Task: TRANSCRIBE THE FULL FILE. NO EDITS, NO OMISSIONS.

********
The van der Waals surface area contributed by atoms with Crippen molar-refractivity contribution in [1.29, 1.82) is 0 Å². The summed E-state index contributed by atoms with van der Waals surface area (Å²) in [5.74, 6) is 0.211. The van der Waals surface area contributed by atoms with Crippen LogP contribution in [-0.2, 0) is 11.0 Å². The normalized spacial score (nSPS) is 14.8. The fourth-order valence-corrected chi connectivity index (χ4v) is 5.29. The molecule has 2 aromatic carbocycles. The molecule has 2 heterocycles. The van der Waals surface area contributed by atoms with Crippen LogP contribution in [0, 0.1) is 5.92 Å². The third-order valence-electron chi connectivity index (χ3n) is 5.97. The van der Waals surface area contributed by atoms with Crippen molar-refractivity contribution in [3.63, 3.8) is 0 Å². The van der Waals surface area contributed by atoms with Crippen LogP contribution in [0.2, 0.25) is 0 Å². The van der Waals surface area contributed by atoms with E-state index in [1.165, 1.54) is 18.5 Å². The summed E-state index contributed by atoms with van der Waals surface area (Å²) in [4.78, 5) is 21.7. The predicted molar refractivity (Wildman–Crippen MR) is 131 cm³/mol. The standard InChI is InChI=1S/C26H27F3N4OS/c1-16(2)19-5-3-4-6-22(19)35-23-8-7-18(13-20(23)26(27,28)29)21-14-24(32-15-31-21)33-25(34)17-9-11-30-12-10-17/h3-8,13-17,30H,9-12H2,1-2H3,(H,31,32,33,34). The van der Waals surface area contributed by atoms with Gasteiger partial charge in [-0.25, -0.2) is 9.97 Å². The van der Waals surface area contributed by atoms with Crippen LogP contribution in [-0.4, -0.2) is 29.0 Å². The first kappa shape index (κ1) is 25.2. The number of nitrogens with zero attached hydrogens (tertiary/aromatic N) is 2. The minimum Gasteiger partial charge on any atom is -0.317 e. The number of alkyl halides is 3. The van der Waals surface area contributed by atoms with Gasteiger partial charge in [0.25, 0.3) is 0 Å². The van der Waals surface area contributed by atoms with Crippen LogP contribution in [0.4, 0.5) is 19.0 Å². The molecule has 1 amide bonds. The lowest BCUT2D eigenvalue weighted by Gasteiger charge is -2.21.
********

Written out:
The van der Waals surface area contributed by atoms with Crippen molar-refractivity contribution in [1.29, 1.82) is 0 Å². The summed E-state index contributed by atoms with van der Waals surface area (Å²) in [5.74, 6) is 0.211. The van der Waals surface area contributed by atoms with Crippen LogP contribution in [-0.2, 0) is 11.0 Å². The normalized spacial score (nSPS) is 14.8. The fourth-order valence-corrected chi connectivity index (χ4v) is 5.29. The molecule has 2 aromatic carbocycles. The molecule has 2 heterocycles. The van der Waals surface area contributed by atoms with Crippen LogP contribution in [0, 0.1) is 5.92 Å². The third-order valence-electron chi connectivity index (χ3n) is 5.97. The van der Waals surface area contributed by atoms with Crippen molar-refractivity contribution in [3.63, 3.8) is 0 Å². The van der Waals surface area contributed by atoms with Crippen LogP contribution in [0.2, 0.25) is 0 Å². The van der Waals surface area contributed by atoms with E-state index in [1.165, 1.54) is 18.5 Å². The summed E-state index contributed by atoms with van der Waals surface area (Å²) in [4.78, 5) is 21.7. The predicted molar refractivity (Wildman–Crippen MR) is 131 cm³/mol. The standard InChI is InChI=1S/C26H27F3N4OS/c1-16(2)19-5-3-4-6-22(19)35-23-8-7-18(13-20(23)26(27,28)29)21-14-24(32-15-31-21)33-25(34)17-9-11-30-12-10-17/h3-8,13-17,30H,9-12H2,1-2H3,(H,31,32,33,34). The van der Waals surface area contributed by atoms with Gasteiger partial charge in [-0.25, -0.2) is 9.97 Å². The van der Waals surface area contributed by atoms with Crippen LogP contribution in [-0.4, -0.2) is 29.0 Å². The first kappa shape index (κ1) is 25.2. The number of nitrogens with zero attached hydrogens (tertiary/aromatic N) is 2. The minimum Gasteiger partial charge on any atom is -0.317 e. The number of alkyl halides is 3. The van der Waals surface area contributed by atoms with Gasteiger partial charge in [0.25, 0.3) is 0 Å². The van der Waals surface area contributed by atoms with Crippen LogP contribution in [0.4, 0.5) is 19.0 Å². The molecule has 1 amide bonds. The lowest BCUT2D eigenvalue weighted by Gasteiger charge is -2.21.